WASHINGTON—Dre, who turns 15 this month, has been unable to walk or talk since he was shot in the head, his plight a sad example of the toll taken by worsening US gun violence.
Deandra Yates, Dre’s mother, felt her world collapse in February 2014 when an unidentified youth—aged 17 or 18, she says—fired 22 shots into a birthday party her son was attending.
“They told me he would die or he’d be a vegetable but that’s not true,” she told AFP, reaching into her handbag for a photo of her son at a rehab center.
“If you put on music he dances in his wheelchair, he smiles at you, he looks at you.”
Her son’s assailant has never been apprehended and the incident is just one more such case in a country where 88 deaths a day, including suicides, are caused by firearms.
After years in decline, the pace of homicides is on the rise in some 30 big American cities.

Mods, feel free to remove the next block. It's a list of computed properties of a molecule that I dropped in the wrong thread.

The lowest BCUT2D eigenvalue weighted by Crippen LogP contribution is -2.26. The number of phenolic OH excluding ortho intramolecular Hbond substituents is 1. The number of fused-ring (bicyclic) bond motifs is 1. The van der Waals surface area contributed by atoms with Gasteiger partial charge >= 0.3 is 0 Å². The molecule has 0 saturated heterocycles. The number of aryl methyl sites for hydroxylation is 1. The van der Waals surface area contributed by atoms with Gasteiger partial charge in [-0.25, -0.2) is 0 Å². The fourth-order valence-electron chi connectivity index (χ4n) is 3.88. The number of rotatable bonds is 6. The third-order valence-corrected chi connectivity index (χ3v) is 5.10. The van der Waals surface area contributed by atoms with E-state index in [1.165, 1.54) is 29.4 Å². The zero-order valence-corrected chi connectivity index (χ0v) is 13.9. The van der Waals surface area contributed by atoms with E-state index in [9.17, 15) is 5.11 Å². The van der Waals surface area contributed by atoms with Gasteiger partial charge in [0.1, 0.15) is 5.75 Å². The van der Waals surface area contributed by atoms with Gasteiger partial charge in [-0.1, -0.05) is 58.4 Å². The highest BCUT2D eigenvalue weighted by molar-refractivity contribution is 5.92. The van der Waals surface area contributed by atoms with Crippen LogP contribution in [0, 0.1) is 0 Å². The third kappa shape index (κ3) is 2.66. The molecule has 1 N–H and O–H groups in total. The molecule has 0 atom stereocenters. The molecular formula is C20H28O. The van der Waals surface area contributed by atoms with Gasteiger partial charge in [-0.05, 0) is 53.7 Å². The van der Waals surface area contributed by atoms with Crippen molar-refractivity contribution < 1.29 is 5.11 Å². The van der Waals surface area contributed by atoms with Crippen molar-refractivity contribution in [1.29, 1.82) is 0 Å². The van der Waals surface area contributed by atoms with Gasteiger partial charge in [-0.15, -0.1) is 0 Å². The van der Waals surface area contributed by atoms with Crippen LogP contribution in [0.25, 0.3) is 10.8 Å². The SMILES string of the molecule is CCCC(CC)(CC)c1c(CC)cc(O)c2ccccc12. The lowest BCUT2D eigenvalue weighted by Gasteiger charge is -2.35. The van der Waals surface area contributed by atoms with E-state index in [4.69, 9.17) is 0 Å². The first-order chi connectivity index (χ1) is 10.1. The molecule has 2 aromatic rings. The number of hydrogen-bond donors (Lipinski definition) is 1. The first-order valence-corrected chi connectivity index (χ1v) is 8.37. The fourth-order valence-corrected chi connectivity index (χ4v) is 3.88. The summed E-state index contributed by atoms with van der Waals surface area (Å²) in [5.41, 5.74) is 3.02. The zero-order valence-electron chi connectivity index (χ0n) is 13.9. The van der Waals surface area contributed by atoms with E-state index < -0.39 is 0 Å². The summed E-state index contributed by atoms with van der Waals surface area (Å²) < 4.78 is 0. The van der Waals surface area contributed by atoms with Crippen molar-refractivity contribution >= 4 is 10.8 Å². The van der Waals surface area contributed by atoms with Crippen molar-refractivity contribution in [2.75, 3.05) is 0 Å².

As of Friday, homicides in the capital Washington were up 40.5 percent from a year ago at 111, police said.
The situation is also worrying in St Louis and Milwaukee, which saw the number of murders go up 60 percent and 76 percent respectively year-to-date from August 11 to August 31, The New York Times reported recently.
On September 2, Chicago recorded nine dead by gunfire—eight homicides and the accidental death of an infant—the most in a single day in a decade.
In Cleveland, police chief Calvin Williams exclaimed last Wednesday that “enough is enough” after a three-year-old died of a gunshot wound, just days after the fatal shooting of a 5-year-old.
Other big cities worried by the rising murder curve are New York, Philadelphia, Dallas and New Orleans.
Experts have trouble explaining exactly what is happening and say different factors are at work that vary from city to city. Drugs, gang wars and the proliferation of arms are cited.
“In my state, Indiana, our gun laws are very lax, so a lot of people have access to them and they are flooding the streets with them,” said Yates.
“Teenagers would tell you they can get a gun for $280 and sell it, circulate it or use it.”
Conservative officials have recently pointed to a so-called Ferguson effect.